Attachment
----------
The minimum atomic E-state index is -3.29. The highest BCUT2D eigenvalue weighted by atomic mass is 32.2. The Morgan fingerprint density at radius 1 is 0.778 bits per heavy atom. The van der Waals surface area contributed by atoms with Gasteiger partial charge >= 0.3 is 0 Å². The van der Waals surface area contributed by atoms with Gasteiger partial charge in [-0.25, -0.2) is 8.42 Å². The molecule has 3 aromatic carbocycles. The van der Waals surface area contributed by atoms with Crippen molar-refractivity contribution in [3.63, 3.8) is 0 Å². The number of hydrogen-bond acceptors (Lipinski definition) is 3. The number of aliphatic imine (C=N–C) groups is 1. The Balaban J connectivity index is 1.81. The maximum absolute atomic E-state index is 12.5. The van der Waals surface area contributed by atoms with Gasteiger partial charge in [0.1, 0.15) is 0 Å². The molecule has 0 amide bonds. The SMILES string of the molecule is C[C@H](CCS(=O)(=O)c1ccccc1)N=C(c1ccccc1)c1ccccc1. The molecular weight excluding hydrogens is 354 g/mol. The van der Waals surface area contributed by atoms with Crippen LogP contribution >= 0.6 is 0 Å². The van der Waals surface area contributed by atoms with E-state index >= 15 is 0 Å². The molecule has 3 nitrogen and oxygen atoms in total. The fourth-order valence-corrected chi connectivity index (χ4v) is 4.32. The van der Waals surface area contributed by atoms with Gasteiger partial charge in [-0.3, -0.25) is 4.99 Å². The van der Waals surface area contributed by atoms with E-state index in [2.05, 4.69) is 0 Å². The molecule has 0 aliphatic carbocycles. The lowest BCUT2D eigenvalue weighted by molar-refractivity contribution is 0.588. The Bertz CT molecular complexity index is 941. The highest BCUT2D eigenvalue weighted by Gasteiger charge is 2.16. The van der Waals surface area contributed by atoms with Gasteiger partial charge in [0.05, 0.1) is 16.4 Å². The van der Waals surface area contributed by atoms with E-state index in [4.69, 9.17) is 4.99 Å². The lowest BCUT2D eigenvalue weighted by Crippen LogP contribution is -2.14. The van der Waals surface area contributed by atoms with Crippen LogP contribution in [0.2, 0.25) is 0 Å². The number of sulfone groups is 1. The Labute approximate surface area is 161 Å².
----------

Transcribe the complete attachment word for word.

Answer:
The minimum atomic E-state index is -3.29. The highest BCUT2D eigenvalue weighted by atomic mass is 32.2. The Morgan fingerprint density at radius 1 is 0.778 bits per heavy atom. The van der Waals surface area contributed by atoms with Gasteiger partial charge >= 0.3 is 0 Å². The van der Waals surface area contributed by atoms with Gasteiger partial charge in [-0.25, -0.2) is 8.42 Å². The molecule has 3 aromatic carbocycles. The van der Waals surface area contributed by atoms with Crippen molar-refractivity contribution in [3.63, 3.8) is 0 Å². The number of hydrogen-bond acceptors (Lipinski definition) is 3. The number of aliphatic imine (C=N–C) groups is 1. The Balaban J connectivity index is 1.81. The maximum absolute atomic E-state index is 12.5. The van der Waals surface area contributed by atoms with Gasteiger partial charge in [0.1, 0.15) is 0 Å². The molecule has 0 amide bonds. The SMILES string of the molecule is C[C@H](CCS(=O)(=O)c1ccccc1)N=C(c1ccccc1)c1ccccc1. The molecular weight excluding hydrogens is 354 g/mol. The van der Waals surface area contributed by atoms with Crippen LogP contribution >= 0.6 is 0 Å². The van der Waals surface area contributed by atoms with E-state index >= 15 is 0 Å². The molecule has 3 nitrogen and oxygen atoms in total. The fourth-order valence-corrected chi connectivity index (χ4v) is 4.32. The van der Waals surface area contributed by atoms with Gasteiger partial charge in [-0.3, -0.25) is 4.99 Å². The van der Waals surface area contributed by atoms with E-state index in [2.05, 4.69) is 0 Å². The molecule has 0 aliphatic carbocycles. The lowest BCUT2D eigenvalue weighted by molar-refractivity contribution is 0.588. The Bertz CT molecular complexity index is 941. The highest BCUT2D eigenvalue weighted by Gasteiger charge is 2.16. The van der Waals surface area contributed by atoms with Gasteiger partial charge in [0.05, 0.1) is 16.4 Å². The van der Waals surface area contributed by atoms with E-state index in [4.69, 9.17) is 4.99 Å². The lowest BCUT2D eigenvalue weighted by Crippen LogP contribution is -2.14. The van der Waals surface area contributed by atoms with Crippen LogP contribution in [0.2, 0.25) is 0 Å². The number of sulfone groups is 1. The Labute approximate surface area is 161 Å².